Sunday, April 25, 2010

Monoculture in wheat and music


PROGNOSTICATING THE WORLD'S WHEAT AND BLUEGRASS on Superbowl Sunday was hosted by Dave Soldier. At the start of the evening Robin Hirsch challenged Dave to link wheat and bluegrass. According to Dave bluegrass music was always based in the idea of agriculture; it was invented by Bill Monroe in Chicago in the 40s who was remembering his home in Kentucky, the bluegrass state. More profoundly, Dave Soldier also pointed out that the real danger to our food source today is not GMO but, as Susie Dworkin’s book illuminates, monoculture. Frank Oteri and the String Messengers are protecting against the monoculture of music. Dave Soldier knows about the culture of music; he is a composer and musician whose projects include music by an orchestra of Thai elephants.


Susie Dworkin is the author, most recently, of The Viking in the Wheatfield. Her talk on wheat disease and the state of agriculture research was entirely gripping. Wheat supplies 25% of humanity’s calories, hence when Norman Borlaug developed certain kinds of wheat resistant to stem rust these were dubbed the “Wheats of the Green Revolution.” They were estimated to have saved some 1 billion people from starvation. Stem rust blows in the wind, hides in animal paws, and in pant cuffs. It descends, depending on wind and weather, into wheat fields.
The hero of The Viking in the Wheatfield is Bent Skovmand, a Danish plant scientist who came to work for Borlaug in the 70s at CIMMYT in Mexico. For 50 years the genes bred into wheat to resist stem rust worked, but in 1999 a scientist spotted the disease again. Named UG99 for Uganda where it was seen, it decimated the Rift Valley and made its way through Yemen. By 2004 it had reached Iran and spun off 4 new races. Between 80-90% of the world’s wheat would die if it were exposed to UG99. 50 million small farms in India & Pakistan grow half of the world’s wheat followed by China, Ukraine, France, and Kansas. The threat of UG99 however remained a scientific secret. Norman Borlaug, sick with leukemia, went to Washington and pleaded for more funding for research which was about to be cut; he asked for, and was given $25 million to save 25% of the world’s calories.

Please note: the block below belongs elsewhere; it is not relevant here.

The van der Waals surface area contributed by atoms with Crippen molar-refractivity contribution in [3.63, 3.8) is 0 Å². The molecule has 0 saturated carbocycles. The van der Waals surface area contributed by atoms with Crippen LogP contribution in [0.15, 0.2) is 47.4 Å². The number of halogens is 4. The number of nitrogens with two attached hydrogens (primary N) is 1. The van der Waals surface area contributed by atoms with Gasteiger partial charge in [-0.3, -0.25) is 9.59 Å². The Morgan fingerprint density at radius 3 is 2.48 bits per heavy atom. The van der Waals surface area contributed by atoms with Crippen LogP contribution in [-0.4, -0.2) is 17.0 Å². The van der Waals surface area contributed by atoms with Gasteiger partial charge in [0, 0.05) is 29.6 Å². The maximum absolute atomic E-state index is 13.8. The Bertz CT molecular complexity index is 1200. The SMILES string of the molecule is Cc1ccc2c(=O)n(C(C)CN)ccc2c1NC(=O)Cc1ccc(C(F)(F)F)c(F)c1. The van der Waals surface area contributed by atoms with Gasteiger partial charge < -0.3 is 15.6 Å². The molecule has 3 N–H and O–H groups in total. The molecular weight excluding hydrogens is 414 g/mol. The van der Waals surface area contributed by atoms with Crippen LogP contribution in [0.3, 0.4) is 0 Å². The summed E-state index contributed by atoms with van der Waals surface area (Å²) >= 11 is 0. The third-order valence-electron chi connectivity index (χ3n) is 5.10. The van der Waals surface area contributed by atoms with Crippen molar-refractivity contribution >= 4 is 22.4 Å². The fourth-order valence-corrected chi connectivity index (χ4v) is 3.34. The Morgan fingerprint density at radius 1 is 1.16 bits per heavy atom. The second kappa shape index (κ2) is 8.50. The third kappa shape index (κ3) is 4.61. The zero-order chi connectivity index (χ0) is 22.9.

Luckily UG99 hit Iran during a drought buying time for agricultural scientists. Their challenge was immense: Re-breed all of the world’s wheat. They would have to use tissue culture, molecular markers, shuttle breeding, gold pellets, and all the microbiological tools of their tool box; they would have to overcome political obstacles and war. It would still take 10 years to breed a new variety to share with the world.
The big challenge to agricultural research today is the need for funds. After the Supreme Court decided that products of life could be patented, the World Bank and other public institutions started to turn agricultural research over to private companies. This also led to a brain drain among scientists. The private sector’s agriculture research interest was determined only by commercial considerations. Some of the positive outcomes of this were herbicide-resistant soybean which helped Brazil & BT Cotton which helped India become world powers. Half of American plant breeders work on corn and 70% of all the world’s breeders work on patented proprietary genes. The sad truth: A cloud of stem rust pores heading to small farms makes no bottom line difference.